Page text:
Due to recent reports of measles cases popping up throughout the United States, the Georgia Department of Community Health’s (DCH) Division of Public Health is encouraging children and adults to get vaccinated and to ensure all their vaccinations remain up-to-date.
No cases have been reported in Georgia to date, but individuals can never be too careful. Adults and children should remain current on their vaccinations as a precautionary measure, said Logan Boss, director of the Northwest Georgia Health Department.
“We know that the best way to prevent the measles is to get vaccinated,” he said.
According to Boss, the measeles was declared eradicated from the United States in 2000, meaning that cases only occurred when brought from a foreign country or visitor. The last known case in Georgia was reported in 2008, he said.
“As measles cases continue to occur sporadically nationwide, now is the perfect time to remind Georgians of the role each of us plays in keeping our community healthy,” said Anil T. Mangla, DCH's Director of Infectious Disease and Immunization and Acting State Epidemiologist said in a press release. “Getting immunized is the most effective way to prevent the spread of this preventable disease.”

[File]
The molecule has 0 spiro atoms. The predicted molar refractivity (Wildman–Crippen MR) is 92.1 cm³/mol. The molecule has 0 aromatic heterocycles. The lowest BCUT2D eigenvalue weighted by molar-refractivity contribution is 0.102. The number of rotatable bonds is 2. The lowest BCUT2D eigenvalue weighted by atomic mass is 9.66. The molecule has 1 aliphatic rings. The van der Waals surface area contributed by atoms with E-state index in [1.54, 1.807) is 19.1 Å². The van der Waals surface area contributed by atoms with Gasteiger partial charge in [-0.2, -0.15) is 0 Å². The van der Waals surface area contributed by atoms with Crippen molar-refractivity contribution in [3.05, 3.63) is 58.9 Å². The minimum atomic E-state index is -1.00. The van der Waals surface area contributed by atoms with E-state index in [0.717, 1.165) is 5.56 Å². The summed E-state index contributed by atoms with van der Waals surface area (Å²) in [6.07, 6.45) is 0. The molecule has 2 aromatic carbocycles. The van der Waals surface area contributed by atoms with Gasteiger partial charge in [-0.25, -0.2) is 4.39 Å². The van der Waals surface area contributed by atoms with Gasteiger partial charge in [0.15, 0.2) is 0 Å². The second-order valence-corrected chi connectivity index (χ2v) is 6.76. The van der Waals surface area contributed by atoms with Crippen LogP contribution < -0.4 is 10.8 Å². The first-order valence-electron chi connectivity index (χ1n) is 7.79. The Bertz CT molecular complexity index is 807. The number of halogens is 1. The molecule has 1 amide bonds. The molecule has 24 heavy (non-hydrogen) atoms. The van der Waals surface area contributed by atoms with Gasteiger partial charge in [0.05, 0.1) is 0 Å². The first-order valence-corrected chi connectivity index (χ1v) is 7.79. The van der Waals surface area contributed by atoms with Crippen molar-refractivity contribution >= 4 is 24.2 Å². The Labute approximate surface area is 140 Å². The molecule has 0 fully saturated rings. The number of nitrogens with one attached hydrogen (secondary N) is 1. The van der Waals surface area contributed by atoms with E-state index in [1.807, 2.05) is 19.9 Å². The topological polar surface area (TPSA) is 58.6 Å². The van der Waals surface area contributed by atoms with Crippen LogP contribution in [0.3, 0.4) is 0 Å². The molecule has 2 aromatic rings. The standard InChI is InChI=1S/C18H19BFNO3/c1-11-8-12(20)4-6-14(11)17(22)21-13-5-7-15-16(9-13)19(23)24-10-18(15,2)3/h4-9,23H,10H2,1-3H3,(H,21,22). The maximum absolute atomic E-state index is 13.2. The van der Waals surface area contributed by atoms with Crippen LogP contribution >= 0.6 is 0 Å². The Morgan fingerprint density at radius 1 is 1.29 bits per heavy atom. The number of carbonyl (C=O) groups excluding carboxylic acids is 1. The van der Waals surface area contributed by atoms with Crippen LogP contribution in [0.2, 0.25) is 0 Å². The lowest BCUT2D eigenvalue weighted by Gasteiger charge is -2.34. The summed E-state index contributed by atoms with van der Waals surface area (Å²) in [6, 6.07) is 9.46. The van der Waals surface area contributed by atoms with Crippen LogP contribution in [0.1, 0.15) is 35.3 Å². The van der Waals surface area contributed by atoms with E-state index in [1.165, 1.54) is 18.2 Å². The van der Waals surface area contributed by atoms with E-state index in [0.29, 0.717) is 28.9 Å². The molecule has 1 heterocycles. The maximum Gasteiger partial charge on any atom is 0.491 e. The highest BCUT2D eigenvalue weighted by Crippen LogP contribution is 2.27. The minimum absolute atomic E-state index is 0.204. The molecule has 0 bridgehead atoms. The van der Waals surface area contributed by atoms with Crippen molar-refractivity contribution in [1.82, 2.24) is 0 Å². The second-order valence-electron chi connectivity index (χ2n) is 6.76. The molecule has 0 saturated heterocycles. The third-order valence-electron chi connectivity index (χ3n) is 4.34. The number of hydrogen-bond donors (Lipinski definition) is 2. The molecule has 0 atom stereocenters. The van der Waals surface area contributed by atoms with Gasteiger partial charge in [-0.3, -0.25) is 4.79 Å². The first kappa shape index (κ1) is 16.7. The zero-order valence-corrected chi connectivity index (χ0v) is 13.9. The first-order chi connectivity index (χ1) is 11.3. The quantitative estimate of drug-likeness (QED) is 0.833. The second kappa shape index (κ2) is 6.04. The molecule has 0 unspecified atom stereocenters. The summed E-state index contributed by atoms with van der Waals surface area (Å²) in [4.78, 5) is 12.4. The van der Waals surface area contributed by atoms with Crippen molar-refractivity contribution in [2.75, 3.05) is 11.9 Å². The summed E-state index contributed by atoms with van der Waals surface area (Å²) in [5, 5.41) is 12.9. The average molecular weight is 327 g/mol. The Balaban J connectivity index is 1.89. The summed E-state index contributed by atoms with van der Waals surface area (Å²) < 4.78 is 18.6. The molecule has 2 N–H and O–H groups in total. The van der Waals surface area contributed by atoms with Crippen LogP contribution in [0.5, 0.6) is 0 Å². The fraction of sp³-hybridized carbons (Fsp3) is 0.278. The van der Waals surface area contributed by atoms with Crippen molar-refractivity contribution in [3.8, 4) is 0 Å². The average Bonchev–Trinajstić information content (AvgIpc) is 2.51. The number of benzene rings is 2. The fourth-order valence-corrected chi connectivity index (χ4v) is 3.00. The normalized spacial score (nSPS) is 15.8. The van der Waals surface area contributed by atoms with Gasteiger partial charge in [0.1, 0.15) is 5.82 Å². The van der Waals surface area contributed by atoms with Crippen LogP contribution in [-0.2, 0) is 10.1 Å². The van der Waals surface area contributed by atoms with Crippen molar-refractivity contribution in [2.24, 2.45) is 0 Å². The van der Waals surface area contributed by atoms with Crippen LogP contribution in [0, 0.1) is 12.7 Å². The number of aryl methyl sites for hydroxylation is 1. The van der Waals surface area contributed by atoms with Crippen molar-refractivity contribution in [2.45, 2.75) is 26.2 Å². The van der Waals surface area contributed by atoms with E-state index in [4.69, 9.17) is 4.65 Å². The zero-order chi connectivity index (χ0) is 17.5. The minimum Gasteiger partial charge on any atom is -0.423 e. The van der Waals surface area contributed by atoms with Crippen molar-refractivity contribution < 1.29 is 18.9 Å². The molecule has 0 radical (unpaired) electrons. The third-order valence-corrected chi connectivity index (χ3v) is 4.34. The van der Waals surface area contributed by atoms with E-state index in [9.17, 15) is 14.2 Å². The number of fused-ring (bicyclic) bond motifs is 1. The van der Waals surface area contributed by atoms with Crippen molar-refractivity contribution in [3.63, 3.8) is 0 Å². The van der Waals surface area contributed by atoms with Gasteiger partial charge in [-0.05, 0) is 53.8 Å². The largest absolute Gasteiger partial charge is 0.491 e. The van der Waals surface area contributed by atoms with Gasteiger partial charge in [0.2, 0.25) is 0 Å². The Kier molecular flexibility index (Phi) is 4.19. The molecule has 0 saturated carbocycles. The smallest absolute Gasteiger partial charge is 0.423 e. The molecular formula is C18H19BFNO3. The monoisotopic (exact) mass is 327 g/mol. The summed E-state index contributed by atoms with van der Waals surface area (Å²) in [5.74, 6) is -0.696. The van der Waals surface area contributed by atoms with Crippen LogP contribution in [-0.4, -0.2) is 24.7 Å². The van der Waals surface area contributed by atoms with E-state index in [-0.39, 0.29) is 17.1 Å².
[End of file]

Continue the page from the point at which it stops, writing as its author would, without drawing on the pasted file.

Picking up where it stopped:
This highly contagious virus has an incubation period of approximately 10 days, according to the DCH, and can be transmitted easily through contact with respiratory secretions, such as mucus, or by contact with coughing or sneezing.
According to Boss, refusing to receive vaccinations or not staying up-to-date on vaccinations increase complications and possibility of being infected with various viruses. Those at the highest risk of contracting a case of the measles are children, unvaccinated adults and individuals with a compromised immune system, he said.
Because of this, parents should ensure that children receive two of the combination MMR (measles, mumps, rubella) vaccines; the first at 12 – 15 months and the second between the ages of four to six, according to DHC.
Additionally, all adults should receive at least one dose of the vaccine if they do not have proof that they have received it before.
Due to the rarity of this particular illness, Public Health is always working to increase awareness and training in the event that a doctor must treat a case of the measles, however the typical family doctor is capable of treating a diagnosed case, said Boss.
“This virus is very rare, and we hope to keep it that way,” he added.
For further questions about measles, visit http://health.state.ga.us/epi/disease/measles.asp or call the Gordon County Health Department at (706) 624-1444.
Symptoms of the Measles: